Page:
Dr. John Barrett is currently the interim chair for the Medical College of Georgia's
Department of Radiation Oncology. Known as a strong advocate for his patients and concerned with not only providing
the best of care, but communicating effectively with patients and their families.
Dr. Barrett is an enthusiastic proponent of an interdisciplinary approach to cancer
care. He makes it a point to communicate effectively with the Georgia Cancer Center
treatment team. He received his medical degree and PhD from University of South Carolina,
Columbia, SC in 1985. He then completed his PhD and completed his residency at the
National Cancer Institute, Bethesda, MD. Prior to that, he completed internal medicine
residency at McGraw Medical Center of Northwestern University, Chicago, IL and started
as a hematology/oncology fellow for a year and then shifted to radiation oncology.
Dr. Barrett has participated in translational and cooperative group trials.
Dr. Al-Basheer acquired his Masters of Science in Nuclear Engineering from the University
of Florida in 2004, where he also obtained his PhD in Nuclear Engineering in 2008.
He completed his certification in the Therapeutic Radiological Physics program of
the American Board of Radiology (2011) and as an Authorized Medical Physicist from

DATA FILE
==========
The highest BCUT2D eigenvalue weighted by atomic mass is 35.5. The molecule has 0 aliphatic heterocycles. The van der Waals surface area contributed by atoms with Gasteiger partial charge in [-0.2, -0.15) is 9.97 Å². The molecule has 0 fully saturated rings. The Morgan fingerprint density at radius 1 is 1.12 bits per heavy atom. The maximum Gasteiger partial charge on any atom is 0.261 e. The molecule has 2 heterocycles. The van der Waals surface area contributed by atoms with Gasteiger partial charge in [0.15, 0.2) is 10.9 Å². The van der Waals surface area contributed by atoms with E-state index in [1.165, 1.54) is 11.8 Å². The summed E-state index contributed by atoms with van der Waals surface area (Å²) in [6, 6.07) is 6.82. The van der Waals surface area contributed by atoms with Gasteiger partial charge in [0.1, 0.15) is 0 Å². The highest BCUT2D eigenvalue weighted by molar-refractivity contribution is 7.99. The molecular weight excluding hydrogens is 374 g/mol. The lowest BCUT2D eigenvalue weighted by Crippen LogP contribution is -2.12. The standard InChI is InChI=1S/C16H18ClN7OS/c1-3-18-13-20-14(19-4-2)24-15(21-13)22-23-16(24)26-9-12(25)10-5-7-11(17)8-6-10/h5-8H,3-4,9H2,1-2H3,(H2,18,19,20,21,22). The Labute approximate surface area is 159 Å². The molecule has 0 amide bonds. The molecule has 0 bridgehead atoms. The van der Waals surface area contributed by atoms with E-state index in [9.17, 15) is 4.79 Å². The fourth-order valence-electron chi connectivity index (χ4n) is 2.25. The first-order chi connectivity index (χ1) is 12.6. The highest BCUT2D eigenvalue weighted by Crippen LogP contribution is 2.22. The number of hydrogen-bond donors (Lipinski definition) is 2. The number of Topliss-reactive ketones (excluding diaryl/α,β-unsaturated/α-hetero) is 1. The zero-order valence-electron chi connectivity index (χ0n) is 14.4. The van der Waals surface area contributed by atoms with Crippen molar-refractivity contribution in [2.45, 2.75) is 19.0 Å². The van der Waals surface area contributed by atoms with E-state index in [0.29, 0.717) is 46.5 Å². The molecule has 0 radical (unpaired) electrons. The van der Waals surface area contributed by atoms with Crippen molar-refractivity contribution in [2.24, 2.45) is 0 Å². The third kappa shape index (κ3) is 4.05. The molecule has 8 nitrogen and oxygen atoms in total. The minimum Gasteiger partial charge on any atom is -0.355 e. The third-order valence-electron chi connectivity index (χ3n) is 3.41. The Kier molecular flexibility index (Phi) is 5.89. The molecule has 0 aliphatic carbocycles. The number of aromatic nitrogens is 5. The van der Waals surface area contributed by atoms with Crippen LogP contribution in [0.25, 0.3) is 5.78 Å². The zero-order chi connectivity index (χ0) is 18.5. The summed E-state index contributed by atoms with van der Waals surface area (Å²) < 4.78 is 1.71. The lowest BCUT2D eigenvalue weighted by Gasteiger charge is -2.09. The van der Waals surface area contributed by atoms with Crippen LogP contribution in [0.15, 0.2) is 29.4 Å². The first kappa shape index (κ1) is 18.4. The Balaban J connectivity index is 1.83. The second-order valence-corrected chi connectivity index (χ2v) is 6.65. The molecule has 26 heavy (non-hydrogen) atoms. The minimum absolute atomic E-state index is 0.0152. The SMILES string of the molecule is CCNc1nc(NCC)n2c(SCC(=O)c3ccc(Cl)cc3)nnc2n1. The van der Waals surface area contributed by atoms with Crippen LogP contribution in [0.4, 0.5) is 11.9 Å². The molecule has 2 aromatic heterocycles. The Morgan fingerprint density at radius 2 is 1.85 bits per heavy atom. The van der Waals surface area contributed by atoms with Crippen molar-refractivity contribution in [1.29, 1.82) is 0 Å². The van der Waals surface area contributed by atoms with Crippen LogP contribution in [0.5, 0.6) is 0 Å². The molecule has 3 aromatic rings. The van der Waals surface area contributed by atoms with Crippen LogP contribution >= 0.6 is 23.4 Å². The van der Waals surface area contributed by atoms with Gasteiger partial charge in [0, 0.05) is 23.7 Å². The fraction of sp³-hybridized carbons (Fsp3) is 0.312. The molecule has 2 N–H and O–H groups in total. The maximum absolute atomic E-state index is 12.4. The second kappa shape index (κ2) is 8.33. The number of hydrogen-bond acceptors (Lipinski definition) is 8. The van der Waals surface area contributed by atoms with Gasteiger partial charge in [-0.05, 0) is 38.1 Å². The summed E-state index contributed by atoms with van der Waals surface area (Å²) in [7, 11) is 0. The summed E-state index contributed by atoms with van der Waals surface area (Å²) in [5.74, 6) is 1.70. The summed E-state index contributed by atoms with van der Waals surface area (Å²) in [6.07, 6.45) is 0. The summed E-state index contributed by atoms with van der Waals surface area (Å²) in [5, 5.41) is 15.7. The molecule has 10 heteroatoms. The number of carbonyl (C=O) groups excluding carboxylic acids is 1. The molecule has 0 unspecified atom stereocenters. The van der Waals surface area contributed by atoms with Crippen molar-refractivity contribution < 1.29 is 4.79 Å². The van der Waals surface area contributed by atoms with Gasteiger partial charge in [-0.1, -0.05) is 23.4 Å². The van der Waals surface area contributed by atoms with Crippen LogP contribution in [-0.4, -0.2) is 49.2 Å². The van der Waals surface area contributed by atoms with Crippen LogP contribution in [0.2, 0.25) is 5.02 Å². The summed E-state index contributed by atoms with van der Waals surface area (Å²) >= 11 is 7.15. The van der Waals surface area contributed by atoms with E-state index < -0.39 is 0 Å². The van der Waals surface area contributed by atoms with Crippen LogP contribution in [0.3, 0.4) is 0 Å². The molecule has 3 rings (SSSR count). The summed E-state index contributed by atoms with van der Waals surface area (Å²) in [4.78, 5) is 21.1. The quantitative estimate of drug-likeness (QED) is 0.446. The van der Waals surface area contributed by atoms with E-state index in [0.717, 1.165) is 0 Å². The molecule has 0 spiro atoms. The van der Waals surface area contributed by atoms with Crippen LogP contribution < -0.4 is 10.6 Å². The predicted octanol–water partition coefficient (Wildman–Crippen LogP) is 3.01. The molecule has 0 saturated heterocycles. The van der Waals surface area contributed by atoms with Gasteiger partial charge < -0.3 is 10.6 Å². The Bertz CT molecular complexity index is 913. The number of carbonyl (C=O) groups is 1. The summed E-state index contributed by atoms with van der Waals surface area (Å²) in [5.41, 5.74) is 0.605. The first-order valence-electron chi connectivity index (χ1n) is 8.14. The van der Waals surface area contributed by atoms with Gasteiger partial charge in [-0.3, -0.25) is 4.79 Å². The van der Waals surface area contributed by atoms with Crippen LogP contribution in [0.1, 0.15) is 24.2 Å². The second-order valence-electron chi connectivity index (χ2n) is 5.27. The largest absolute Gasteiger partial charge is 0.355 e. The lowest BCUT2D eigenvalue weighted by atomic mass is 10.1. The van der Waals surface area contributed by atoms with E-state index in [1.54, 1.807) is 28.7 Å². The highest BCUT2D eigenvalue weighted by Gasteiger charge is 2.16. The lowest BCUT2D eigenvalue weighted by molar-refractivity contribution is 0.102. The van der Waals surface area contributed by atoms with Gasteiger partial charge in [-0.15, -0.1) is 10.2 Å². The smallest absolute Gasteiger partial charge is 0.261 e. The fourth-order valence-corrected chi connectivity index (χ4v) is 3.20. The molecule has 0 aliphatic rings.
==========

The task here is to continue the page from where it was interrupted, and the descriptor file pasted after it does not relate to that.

the State of Georgia, Georgia Department of Natural Resources (2016). Currently,
he is an Associate Professor in the Medical College of Georgia, as well as in the
College of Allied Health Sciences. His most recent publication is Radio-Immunotherapy
Using the Ido-Inhibitor Indoximod in Combination with Re-Irradiation for Children
with Progressive Brain Tumors in the Phase 1 Setting: An Updated Report of Safety
Dr. Ferguson received her medical degree from the Medical College of Virginia, where
she also completed her residency and a fellowship in radiation therapy. She participates
in many group clinical trials and her clinical interests encompass gynecological,
breast and gastrointestinal cancers.
Dr. Huh received his PhD in Nuclear Engineering from the University of Florida. He
obtained a certificate in the Therapeutic Radiological Physics program from the American
Board of Radiology in 2010. He is currently an Assistant Professor in the Medical
College of Georgia and works within the Georgia Cancer Center Radiation Therapy facility.
Dr. Mivechi's primary focus of research in her laboratory, over the past two decades,
has been to investigate the regulation and function of mammalian heat shock transcription
factors (HSFs) (HSF1, HSF2, HSF4) in the cellular stress response. A second, more
recent focus has been to study the cellular processes via which organelle-specific
molecular chaperones (cytosolic, mitochondrial and endoplasmic reticulum-resident
heat shock proteins) mediate the host response to environmental stressors and the
role of these processes in human diseases including cancer.